Running can be one of you healthiest habits. But like any habit, it can be hard to stick with, especially as life shifts and your energy for the sport fluctuates.
“It’s hard to prioritize running over other, more directly or measurably ‘productive’ activities, especially for those of us who aren’t elites or sponsored. Running is a financial and time expense rather than a source of measurable reward,” says runner Heather Flewelling.
Even when you greatly value the subjective benefits running brings to your life, such as health and vitality, it’s common to struggle to squeeze in a run. Before you know it, three days, five days or a whole week has flown by since your last running fix.
“We hold ourselves accountable to other people but tend to slack off on our own stuff,” says time management expert Evan Zislis. “When we make ourselves a priority, we follow through. Decide what’s important and schedule it. Leave realistic windows of time between tasks and appointments so you improve your chances of successful completion and preparation for the next activity. Then follow through like your life depended on it.”
Committing to run with others is a great way to stick to your plans.
“I love having a group of women to run with for my training runs, or at least one friend because I don’t want to let her down,” says trail runner and mother of two, Janis Taylor of Glenwood Springs, Colorado.
“I force myself to get up a little earlier on a busy day to make time to run,” says Sabrina Harper, a teacher and new mom in Canmore, Alberta. “It always feels so good knowing I’ve had my run fix and the rest of the day rolls so much better!”
But despite your best intentions or attempts to plan ahead, running can still fall by the wayside.
What sometimes seems like a lack of time may actually be attributable to something else; something over which you have more control than you might think: your mindset.
Here are some of the many ways our beliefs influence our running habits:
1. You are just “too busy” to run on a regular basis
Would you believe me if I told you that time is not a linear construct, but that it expands or contracts based on your mental state? For example, stress has a way of robbing you of time because when you’re stressed, you feel that your obligations are squeezing in around you.
But you can overcome stress by gaining clarity on exactly where the stress is coming from and how it’s affecting you. Use a journal or training log that lets you track stress as well as running workouts can be a powerful tool for ending the overwhelm that robs you of valuable time and energy.
2. You believe that running is selfish
Believe it or not, viewing running as something that is a self-serving activity influences where running falls on your daily list of priorities.
If you constantly value running less than the things you do for other people (bosses, clients, spouses, kids, pets, etc), then you are reinforcing the belief that your needs are less important than everyone else’s.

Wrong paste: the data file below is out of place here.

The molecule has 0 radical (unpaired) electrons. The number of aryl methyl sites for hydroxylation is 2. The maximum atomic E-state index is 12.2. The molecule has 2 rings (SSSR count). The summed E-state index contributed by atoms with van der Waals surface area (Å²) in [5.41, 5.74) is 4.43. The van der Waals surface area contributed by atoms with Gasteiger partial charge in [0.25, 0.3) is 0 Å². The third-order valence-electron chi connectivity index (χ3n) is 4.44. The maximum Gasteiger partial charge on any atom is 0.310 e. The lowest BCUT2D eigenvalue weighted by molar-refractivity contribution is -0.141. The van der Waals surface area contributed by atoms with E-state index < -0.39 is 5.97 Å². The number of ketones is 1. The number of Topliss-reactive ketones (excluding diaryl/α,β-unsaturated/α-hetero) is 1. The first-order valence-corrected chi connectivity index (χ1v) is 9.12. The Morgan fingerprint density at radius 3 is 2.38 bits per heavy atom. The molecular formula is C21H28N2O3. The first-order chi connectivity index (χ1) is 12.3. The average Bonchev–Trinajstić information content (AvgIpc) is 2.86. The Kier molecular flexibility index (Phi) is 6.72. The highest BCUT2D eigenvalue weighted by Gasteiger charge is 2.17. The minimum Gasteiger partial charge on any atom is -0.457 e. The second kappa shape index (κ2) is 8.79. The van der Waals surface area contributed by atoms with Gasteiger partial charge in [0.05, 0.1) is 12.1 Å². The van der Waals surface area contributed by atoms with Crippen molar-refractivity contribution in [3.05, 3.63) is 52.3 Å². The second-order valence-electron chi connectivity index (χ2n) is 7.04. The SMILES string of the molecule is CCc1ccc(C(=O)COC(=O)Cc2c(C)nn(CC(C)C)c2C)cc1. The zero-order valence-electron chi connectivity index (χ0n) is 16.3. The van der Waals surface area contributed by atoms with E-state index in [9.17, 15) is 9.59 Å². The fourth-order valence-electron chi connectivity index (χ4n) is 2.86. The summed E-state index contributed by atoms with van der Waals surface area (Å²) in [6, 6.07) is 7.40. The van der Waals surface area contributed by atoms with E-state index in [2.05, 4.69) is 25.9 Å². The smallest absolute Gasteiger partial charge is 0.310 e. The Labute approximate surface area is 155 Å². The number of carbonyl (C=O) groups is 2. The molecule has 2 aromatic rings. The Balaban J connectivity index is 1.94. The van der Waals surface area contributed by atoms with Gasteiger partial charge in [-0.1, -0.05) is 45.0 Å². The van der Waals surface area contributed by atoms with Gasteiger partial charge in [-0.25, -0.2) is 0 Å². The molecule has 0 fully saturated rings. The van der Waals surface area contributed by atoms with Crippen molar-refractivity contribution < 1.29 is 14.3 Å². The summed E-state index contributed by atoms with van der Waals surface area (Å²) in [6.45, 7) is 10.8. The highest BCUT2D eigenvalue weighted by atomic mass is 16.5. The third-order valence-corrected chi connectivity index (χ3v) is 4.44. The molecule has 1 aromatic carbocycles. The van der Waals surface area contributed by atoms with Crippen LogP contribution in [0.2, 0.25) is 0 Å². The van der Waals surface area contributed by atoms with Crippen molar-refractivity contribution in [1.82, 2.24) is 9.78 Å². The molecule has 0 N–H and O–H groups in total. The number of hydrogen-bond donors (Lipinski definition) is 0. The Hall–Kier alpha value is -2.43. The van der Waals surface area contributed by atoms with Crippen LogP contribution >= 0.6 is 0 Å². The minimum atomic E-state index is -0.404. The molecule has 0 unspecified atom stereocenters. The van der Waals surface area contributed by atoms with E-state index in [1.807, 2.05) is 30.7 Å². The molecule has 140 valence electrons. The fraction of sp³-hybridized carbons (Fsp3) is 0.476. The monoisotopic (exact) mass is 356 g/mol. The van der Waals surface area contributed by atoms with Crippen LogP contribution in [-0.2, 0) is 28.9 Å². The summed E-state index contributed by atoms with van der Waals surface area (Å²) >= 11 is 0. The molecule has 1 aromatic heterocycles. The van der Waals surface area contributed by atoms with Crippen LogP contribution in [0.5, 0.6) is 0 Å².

3. You often put others’ needs before your own
It may seem counter-intuitive, but there’s a reason the airlines tell you to put on your own oxygen masks before helping others. Satisfying your needs is your personal responsibility. You know that running boosts your mood and keeps you healthy, but these things are also essential to your having the capacity and willingness to serve others.
Only once your body and soul are sufficiently nourished can you give care and love to your dependents, employer, employees, etc.. In this way, your running also benefits those whose lives you touch every day.
4. You undervalue really short runs
Running for even 20 or 30 minutes help you make significant fitness gains and improve mood and confidence. During these short bi-weekly sessions you may run just three miles, but if over the course of a month, that adds up to an additional 24 miles you wouldn’t have run otherwise.
The next time you have only a small window of time in which to run, do it anyway; you might be surprised at just how rewarding and effective a short run can be for re-setting your day.
5. You sticking with a running routine feels really hard
While making big changes can seem overwhelming, initiating small changes is much more doable. A simple trick for this is to use an existing behavior to trigger a new habit that supports your bigger goal.
For example, say you want to stretch more regularly. Ideally, you’d do yoga two or three times a week or stretch for 15 minutes immediately after every run, but there never seems to be time for those things. Instead, after you brush your teeth in the evening, lay down on the floor with your legs extended up the wall for five to 10 minutes.
This is a fantastic hamstring stretch that can improve your running stride and prevent injury. As a bonus, it is a restorative yoga pose that supports sleep.